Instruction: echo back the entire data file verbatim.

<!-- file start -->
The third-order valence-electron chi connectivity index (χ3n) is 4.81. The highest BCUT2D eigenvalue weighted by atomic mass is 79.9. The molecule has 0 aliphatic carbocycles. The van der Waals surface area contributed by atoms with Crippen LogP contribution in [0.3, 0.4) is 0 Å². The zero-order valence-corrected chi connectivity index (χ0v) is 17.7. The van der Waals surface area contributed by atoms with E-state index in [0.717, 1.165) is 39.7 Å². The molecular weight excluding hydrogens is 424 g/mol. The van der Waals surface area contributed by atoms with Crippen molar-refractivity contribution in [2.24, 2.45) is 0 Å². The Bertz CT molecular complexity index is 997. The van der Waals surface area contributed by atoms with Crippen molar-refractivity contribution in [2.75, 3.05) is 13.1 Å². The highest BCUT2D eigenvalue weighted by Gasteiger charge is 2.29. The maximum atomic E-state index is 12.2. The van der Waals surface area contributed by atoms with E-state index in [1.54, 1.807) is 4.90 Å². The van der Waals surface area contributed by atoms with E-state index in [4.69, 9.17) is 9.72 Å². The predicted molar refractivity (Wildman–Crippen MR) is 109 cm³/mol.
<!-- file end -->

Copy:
The third-order valence-electron chi connectivity index (χ3n) is 4.81. The highest BCUT2D eigenvalue weighted by atomic mass is 79.9. The molecule has 0 aliphatic carbocycles. The van der Waals surface area contributed by atoms with Crippen LogP contribution in [0.3, 0.4) is 0 Å². The zero-order valence-corrected chi connectivity index (χ0v) is 17.7. The van der Waals surface area contributed by atoms with E-state index in [0.717, 1.165) is 39.7 Å². The molecular weight excluding hydrogens is 424 g/mol. The van der Waals surface area contributed by atoms with Crippen molar-refractivity contribution in [2.24, 2.45) is 0 Å². The Bertz CT molecular complexity index is 997. The van der Waals surface area contributed by atoms with Crippen molar-refractivity contribution in [2.75, 3.05) is 13.1 Å². The highest BCUT2D eigenvalue weighted by Gasteiger charge is 2.29. The maximum atomic E-state index is 12.2. The van der Waals surface area contributed by atoms with E-state index in [1.54, 1.807) is 4.90 Å². The van der Waals surface area contributed by atoms with E-state index in [4.69, 9.17) is 9.72 Å². The predicted molar refractivity (Wildman–Crippen MR) is 109 cm³/mol.